Investors have turned wildly enthusiastic over RJR Nabisco Holdings' new stock, making it the market's latest star. Few other stocks have been as active--and gained as much--in the two months that it has been trading. Shares of the newly restructured tobacco and food giant have soared 120%, to 12 from around 5 in February.
Is this the same RJR that leveraged itself to the gills after the Kohlberg Kravis Roberts buyout in 1989? That acquisition required financing of some $26 billion, in addition to the company's existing $5 billion debt. Since then, the maker of Camel cigarettes and Nabisco foods has sold assets worth $6 billion. But debt is still a huge $18 billion. Even so, investors seem eager to buy. They remember the lofty price of the old RJR stock, or imagine that they are buying another Philip Morris.
But watch out. Some savvy pros believe the stock has run way ahead of itself. "Investors are already paying for earnings that probably won't be realized until 1994-95," says a West Coast money manager. Moreover, he warns, RJR will continue to sell stock in order to raise cash, although it already has nearly 1 billion shares outstanding.
John McMillin, analyst at Prudential Securities, agrees. "Compared to Philip Morris and other tobacco and/or food stocks, the RJR shares are overvalued," he says. RJR is trading at 7.5 times its 1990 earnings (before interest, taxes, depreciation, and amortization). "Companies that are more growth-oriented, better capitalized, and have better balance sheets, such as Philip Morris and Ralston Purina, sell at similar multiples," he says. "Philip Morris is definitely a better buy than RJR."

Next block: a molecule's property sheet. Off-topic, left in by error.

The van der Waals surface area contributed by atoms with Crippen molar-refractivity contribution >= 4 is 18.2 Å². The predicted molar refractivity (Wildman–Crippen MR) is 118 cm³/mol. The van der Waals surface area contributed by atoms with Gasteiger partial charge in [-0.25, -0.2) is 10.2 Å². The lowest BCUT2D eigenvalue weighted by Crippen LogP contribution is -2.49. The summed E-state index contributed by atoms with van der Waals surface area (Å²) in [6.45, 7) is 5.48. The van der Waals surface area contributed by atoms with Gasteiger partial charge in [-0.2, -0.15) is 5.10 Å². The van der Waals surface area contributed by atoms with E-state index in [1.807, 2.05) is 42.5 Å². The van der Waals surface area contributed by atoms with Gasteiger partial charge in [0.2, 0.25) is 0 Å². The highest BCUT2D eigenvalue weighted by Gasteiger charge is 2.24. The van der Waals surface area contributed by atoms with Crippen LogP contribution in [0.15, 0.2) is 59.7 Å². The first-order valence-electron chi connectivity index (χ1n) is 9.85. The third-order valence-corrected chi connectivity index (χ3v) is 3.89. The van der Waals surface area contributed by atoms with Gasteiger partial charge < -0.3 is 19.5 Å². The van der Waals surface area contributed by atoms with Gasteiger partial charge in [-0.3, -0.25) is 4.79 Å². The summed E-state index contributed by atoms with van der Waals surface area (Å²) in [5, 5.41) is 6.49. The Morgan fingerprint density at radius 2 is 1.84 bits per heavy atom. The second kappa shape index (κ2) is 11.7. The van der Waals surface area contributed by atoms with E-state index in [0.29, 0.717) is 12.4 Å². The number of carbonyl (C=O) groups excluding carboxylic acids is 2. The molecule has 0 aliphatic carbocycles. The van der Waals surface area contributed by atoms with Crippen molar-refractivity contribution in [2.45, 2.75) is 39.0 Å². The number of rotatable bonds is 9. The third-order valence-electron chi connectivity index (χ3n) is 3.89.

SURPRISE. RJR's stock has already reflected the good news on management's efforts to shrink RJR's high-cost debt. The big concern now is the drop in domestic tobacco sales, particularly for its Winston and Salem cigarette brands. That, McMillin figures, will result in at least a $50 million aftertax loss in the first quarter. The loss will surprise investors, says McMillin, when earnings are reported this month.
RJR's long-term prospects look bright, says the analyst, but he sees short-term risks in the stock. The company needs to boost spending to hold its share of the tobacco market: "After squeezing profit margins to meet interest payments, RJR has lost share in its principal profit area." McMillin expects management to put more emphasis now on brand-stabilizing, rather than profit growth.
So far, there's little unfavorable comment on the Street about RJR. The company has hired many of the big houses--Goldman Sachs, Merrill Lynch, Morgan Stanley, Bear Stearns, Salomon Brothers, and Credit Suisse First Boston--to handle a stock offering of 75 million shares. The underwriting legally bars them from commenting on the stock for several weeks.